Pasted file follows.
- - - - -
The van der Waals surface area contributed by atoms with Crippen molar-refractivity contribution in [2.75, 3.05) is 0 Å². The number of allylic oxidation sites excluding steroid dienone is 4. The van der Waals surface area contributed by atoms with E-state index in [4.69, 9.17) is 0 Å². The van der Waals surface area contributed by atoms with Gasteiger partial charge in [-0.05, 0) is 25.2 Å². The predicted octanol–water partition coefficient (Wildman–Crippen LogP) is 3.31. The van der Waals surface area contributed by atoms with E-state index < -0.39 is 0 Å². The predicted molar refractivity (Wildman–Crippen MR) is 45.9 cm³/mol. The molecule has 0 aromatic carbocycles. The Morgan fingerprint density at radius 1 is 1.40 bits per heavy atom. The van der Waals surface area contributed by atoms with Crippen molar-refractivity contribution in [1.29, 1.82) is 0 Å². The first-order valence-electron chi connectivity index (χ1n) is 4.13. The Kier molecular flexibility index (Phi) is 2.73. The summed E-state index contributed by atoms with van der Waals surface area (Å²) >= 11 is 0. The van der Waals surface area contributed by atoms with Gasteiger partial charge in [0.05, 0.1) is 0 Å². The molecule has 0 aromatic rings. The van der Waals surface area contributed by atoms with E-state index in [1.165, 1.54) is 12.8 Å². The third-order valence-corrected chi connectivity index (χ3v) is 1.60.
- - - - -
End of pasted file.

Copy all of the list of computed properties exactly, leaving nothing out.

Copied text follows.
The van der Waals surface area contributed by atoms with Crippen molar-refractivity contribution in [2.75, 3.05) is 0 Å². The number of allylic oxidation sites excluding steroid dienone is 4. The van der Waals surface area contributed by atoms with E-state index in [4.69, 9.17) is 0 Å². The van der Waals surface area contributed by atoms with Gasteiger partial charge in [-0.05, 0) is 25.2 Å². The predicted octanol–water partition coefficient (Wildman–Crippen LogP) is 3.31. The van der Waals surface area contributed by atoms with E-state index < -0.39 is 0 Å². The predicted molar refractivity (Wildman–Crippen MR) is 45.9 cm³/mol. The molecule has 0 aromatic carbocycles. The Morgan fingerprint density at radius 1 is 1.40 bits per heavy atom. The van der Waals surface area contributed by atoms with Crippen molar-refractivity contribution in [1.29, 1.82) is 0 Å². The first-order valence-electron chi connectivity index (χ1n) is 4.13. The Kier molecular flexibility index (Phi) is 2.73. The summed E-state index contributed by atoms with van der Waals surface area (Å²) >= 11 is 0. The van der Waals surface area contributed by atoms with Gasteiger partial charge in [0.05, 0.1) is 0 Å². The molecule has 0 aromatic rings. The van der Waals surface area contributed by atoms with E-state index in [1.165, 1.54) is 12.8 Å². The third-order valence-corrected chi connectivity index (χ3v) is 1.60.